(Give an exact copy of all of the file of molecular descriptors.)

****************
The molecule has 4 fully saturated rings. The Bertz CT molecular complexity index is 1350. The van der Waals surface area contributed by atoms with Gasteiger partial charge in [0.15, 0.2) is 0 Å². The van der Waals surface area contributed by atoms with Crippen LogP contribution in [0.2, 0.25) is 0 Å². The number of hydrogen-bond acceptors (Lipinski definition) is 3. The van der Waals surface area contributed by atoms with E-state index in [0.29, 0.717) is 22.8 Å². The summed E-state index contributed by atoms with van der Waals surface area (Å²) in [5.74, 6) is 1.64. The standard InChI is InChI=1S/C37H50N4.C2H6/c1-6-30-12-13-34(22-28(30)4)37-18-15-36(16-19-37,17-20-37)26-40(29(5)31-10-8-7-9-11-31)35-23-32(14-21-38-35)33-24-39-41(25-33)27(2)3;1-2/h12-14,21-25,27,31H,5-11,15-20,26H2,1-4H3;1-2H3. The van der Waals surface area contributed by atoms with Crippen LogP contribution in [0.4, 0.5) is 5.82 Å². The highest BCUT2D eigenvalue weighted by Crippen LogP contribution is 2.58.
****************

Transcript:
The molecule has 4 fully saturated rings. The Bertz CT molecular complexity index is 1350. The van der Waals surface area contributed by atoms with Gasteiger partial charge in [0.15, 0.2) is 0 Å². The van der Waals surface area contributed by atoms with Crippen LogP contribution in [0.2, 0.25) is 0 Å². The number of hydrogen-bond acceptors (Lipinski definition) is 3. The van der Waals surface area contributed by atoms with E-state index in [0.29, 0.717) is 22.8 Å². The summed E-state index contributed by atoms with van der Waals surface area (Å²) in [5.74, 6) is 1.64. The standard InChI is InChI=1S/C37H50N4.C2H6/c1-6-30-12-13-34(22-28(30)4)37-18-15-36(16-19-37,17-20-37)26-40(29(5)31-10-8-7-9-11-31)35-23-32(14-21-38-35)33-24-39-41(25-33)27(2)3;1-2/h12-14,21-25,27,31H,5-11,15-20,26H2,1-4H3;1-2H3. The van der Waals surface area contributed by atoms with Crippen LogP contribution in [0.4, 0.5) is 5.82 Å². The highest BCUT2D eigenvalue weighted by Crippen LogP contribution is 2.58.